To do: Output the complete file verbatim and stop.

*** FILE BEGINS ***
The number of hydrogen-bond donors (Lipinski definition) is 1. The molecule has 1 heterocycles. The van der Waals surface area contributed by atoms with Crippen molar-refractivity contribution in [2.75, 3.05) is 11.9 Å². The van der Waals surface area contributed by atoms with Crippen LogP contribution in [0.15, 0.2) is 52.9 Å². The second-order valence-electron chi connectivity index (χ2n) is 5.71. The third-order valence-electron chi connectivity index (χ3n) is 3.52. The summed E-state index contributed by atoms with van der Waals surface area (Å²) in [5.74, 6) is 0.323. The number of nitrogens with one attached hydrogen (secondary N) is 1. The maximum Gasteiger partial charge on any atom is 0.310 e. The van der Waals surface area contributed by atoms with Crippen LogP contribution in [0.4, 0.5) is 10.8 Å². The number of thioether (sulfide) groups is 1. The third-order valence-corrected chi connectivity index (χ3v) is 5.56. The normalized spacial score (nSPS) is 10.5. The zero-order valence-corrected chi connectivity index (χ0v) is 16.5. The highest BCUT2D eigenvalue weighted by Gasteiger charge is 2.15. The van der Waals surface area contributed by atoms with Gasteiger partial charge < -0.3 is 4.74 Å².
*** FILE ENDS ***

The number of hydrogen-bond donors (Lipinski definition) is 1. The molecule has 1 heterocycles. The van der Waals surface area contributed by atoms with Crippen molar-refractivity contribution in [2.75, 3.05) is 11.9 Å². The van der Waals surface area contributed by atoms with Crippen LogP contribution in [0.15, 0.2) is 52.9 Å². The second-order valence-electron chi connectivity index (χ2n) is 5.71. The third-order valence-electron chi connectivity index (χ3n) is 3.52. The summed E-state index contributed by atoms with van der Waals surface area (Å²) in [5.74, 6) is 0.323. The number of nitrogens with one attached hydrogen (secondary N) is 1. The maximum Gasteiger partial charge on any atom is 0.310 e. The van der Waals surface area contributed by atoms with Crippen LogP contribution in [0.4, 0.5) is 10.8 Å². The number of thioether (sulfide) groups is 1. The third-order valence-corrected chi connectivity index (χ3v) is 5.56. The normalized spacial score (nSPS) is 10.5. The zero-order valence-corrected chi connectivity index (χ0v) is 16.5. The highest BCUT2D eigenvalue weighted by Gasteiger charge is 2.15. The van der Waals surface area contributed by atoms with Gasteiger partial charge < -0.3 is 4.74 Å².